EC releases new voters’ list
ISLAMABAD, July 31: The process leading up to general elections got under way on Tuesday with the publication of computerised electoral rolls.
“This is a significant day as the printing of electoral rolls marks the commencement of election process,” Chief Election Commissioner Justice (retd) Fakhruddin G. Ebrahim said at a press conference.
He said the new electoral rolls contained 84.36 million eligible voters, 3.33 million more than 81.03 million in the rolls used in 2008 elections.
A comparative analysis of the new and old rolls reveals that the number of voters in Punjab and Khyber Pakhtunkhwa has significantly increased while it has gone down in the two other provinces.
In Punjab the number has jumped to 48.30 million from 44.64 million and in Khyber Pakhtunkhwa to 12.06 million from 10.79 million.
In contrast, the number of voters in Sindh and Balochistan has dropped to 18.43 million and 3.27 million from 19.53 million and 4.29 million, respectively.
Justice Ebrahim described the new rolls as a ‘clean document’, but said the possibility of human error could not be ruled out. He pointed out that the document was open to change till the announcement of election schedule and asked the political parties and the electorate to go through the lists to get any anomalies removed.
When asked to comment on the marked increase in the number of voters in Punjab and Khyber Pakhtunkhwa and a decrease in Sindh and Balochistan, an official of the Election Commission said the process of updating the rolls had been completed after a door-to-door verification process conducted by 200,000 enumerators.
He said bogus, duplicate and multiple entries had been deleted and names of missed out voters included in the lists. About 1.58 million youths who have reached the age of 18 during the first half of the year have been included in the rolls.
As the CEC was addressing the press conference, Senator Sughra Imam of the ruling PPP claimed in the upper house that the electoral rolls contained names of 15 million dead people. Speaking on a point of order, she said it was an important phase and her party also wanted free and fair elections to strengthen democracy.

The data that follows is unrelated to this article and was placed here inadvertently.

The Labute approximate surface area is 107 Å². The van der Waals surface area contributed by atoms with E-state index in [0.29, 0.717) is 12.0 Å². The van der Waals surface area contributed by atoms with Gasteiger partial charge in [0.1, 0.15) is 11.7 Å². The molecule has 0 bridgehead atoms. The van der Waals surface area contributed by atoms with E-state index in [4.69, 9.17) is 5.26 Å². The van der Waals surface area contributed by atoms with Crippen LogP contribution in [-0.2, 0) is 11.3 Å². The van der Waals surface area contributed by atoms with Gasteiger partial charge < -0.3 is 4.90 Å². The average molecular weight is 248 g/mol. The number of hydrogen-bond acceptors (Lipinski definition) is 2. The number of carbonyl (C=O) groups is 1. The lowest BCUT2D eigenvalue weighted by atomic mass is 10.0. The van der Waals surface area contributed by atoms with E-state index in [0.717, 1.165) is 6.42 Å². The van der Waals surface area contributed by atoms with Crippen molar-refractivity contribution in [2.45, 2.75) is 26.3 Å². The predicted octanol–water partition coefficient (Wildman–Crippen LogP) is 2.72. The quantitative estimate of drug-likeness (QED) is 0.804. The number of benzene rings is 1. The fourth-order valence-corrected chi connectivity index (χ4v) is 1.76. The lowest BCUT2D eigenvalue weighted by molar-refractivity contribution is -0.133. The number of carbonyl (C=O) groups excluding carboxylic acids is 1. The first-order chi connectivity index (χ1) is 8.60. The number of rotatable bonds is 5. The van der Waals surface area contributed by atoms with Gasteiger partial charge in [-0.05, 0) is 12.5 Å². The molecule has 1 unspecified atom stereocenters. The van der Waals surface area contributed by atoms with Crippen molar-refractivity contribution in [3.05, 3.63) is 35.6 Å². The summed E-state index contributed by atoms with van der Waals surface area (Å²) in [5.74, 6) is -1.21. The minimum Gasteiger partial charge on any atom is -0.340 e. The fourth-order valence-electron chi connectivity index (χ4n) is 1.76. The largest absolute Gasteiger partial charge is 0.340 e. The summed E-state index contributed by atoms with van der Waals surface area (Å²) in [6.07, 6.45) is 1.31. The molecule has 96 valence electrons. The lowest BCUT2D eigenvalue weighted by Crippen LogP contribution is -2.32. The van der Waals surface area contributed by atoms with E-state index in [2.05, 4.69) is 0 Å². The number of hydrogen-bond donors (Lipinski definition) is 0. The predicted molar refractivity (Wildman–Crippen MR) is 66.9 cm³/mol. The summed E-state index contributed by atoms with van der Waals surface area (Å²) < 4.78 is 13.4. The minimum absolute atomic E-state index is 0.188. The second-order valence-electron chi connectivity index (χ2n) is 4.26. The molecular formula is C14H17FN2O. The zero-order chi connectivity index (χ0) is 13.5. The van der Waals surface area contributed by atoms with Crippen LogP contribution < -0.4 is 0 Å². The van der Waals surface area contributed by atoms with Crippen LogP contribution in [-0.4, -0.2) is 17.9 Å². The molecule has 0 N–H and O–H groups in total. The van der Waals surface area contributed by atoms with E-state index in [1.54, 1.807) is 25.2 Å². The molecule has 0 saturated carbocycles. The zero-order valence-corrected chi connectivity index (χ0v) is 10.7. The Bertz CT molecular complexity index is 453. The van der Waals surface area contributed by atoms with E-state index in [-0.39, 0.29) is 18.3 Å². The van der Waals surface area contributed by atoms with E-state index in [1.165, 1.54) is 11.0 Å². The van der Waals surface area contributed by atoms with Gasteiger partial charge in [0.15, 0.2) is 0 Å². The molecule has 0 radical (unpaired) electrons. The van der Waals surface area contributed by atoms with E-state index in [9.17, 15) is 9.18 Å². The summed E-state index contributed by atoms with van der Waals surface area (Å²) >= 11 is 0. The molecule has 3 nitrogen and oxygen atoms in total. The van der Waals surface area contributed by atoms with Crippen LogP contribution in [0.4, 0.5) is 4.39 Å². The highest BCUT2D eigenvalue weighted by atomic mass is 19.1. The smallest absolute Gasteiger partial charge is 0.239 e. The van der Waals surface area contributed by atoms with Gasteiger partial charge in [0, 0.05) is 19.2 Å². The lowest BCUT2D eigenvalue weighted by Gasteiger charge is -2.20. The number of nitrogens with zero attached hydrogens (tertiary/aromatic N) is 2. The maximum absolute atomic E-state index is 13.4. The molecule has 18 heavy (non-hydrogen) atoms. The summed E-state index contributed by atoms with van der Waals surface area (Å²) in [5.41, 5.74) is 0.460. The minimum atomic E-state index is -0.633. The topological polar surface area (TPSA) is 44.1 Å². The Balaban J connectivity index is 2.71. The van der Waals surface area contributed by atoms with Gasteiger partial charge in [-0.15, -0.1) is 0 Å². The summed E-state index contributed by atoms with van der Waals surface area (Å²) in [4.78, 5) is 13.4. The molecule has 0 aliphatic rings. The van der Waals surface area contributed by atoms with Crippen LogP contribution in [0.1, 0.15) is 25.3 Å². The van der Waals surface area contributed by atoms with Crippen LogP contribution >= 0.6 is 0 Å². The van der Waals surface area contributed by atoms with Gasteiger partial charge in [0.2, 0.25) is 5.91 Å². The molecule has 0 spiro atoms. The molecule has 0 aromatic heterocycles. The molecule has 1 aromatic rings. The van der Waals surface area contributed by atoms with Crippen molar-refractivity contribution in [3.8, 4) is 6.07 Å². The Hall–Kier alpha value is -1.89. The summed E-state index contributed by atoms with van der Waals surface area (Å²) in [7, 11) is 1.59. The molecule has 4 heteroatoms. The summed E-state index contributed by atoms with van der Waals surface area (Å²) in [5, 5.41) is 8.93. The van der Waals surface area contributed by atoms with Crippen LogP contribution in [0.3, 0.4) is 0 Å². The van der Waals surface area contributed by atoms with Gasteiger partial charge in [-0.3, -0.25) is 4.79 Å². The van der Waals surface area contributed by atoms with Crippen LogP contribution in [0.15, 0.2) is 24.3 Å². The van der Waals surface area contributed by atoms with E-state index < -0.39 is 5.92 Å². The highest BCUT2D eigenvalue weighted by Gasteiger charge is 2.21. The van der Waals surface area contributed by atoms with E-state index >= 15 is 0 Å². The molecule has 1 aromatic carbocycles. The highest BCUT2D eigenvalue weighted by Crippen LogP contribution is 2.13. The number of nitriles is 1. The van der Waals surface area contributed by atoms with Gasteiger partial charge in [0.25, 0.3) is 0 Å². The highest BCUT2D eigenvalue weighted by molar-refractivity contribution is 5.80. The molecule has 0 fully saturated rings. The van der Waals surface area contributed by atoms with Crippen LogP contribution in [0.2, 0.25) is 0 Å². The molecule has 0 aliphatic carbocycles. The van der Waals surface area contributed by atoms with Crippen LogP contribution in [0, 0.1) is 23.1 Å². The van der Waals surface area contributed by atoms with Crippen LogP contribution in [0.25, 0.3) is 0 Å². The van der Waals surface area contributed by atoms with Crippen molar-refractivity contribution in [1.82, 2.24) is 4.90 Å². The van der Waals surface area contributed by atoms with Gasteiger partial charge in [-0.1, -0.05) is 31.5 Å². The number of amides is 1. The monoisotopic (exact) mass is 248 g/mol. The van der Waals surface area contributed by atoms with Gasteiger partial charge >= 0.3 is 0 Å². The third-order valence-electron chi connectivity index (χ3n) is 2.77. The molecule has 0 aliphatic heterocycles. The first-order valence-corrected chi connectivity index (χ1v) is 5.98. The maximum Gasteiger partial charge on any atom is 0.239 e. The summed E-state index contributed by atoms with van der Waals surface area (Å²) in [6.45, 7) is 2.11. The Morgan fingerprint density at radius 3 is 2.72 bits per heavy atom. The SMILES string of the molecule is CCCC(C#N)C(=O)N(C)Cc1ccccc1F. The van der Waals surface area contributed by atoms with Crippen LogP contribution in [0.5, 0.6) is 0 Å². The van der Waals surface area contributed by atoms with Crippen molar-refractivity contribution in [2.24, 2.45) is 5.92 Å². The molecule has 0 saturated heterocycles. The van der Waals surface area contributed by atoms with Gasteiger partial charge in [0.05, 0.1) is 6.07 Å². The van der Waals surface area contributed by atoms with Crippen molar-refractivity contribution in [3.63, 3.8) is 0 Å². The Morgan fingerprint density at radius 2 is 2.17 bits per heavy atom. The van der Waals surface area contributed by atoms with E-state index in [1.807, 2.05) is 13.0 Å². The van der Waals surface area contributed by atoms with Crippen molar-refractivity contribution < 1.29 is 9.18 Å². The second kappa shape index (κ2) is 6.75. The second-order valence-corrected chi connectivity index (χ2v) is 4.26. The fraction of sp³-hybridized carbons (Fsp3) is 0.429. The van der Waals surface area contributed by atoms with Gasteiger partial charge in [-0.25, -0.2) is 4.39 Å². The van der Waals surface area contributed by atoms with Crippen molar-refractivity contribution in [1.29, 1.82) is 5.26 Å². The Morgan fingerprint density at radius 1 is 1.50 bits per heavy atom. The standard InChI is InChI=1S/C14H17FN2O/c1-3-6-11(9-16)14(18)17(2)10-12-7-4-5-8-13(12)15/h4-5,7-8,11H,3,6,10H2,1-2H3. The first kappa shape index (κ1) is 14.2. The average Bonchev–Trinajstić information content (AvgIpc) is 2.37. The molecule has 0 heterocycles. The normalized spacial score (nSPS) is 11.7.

She said it would be better to make necessary changes at this stage and suggested formation of a parliamentary committee to ‘oversee’ the work of the commission. The idea was immediately rejected by PML-N leader Ishaq Dar who said the commission was an independent body and there was no question of any oversight of its work.
Shahi Syed of the Awami National Party said he was disappointed by the commission’s decision to keep the constituencies unchanged.
“Elections without fresh delimitation in Karachi will be a recipe for rigging.” He claimed that entries of several colonies were missing in the rolls.
The chief election commissioner said an advanced technology had been used to enable voters to get their names registered in the lists through SMS. He said credible electoral rolls were a prerequisite for transparent, free and fair elections.
Answering a question, commission’s secretary Ishtiak Ahmad Khan said no abnormality in the electoral rolls could remain unnoticed.
Efforts were made to submit fraudulent forms in some areas of Balochistan and Karachi, but the wrongdoing was detected and the people responsible will face criminal proceedings.
He said four million overseas Pakistanis had been given the right to vote, but the mode to enable them to exercise the right was yet to be determined. He said that the postal ballot was the only viable option but it would require a legislation.
Mr Khan said the computerised national identity card was a prerequisite for voter registration and for casting vote. He said the expired CNICs would be considered as a valid document for casting the vote.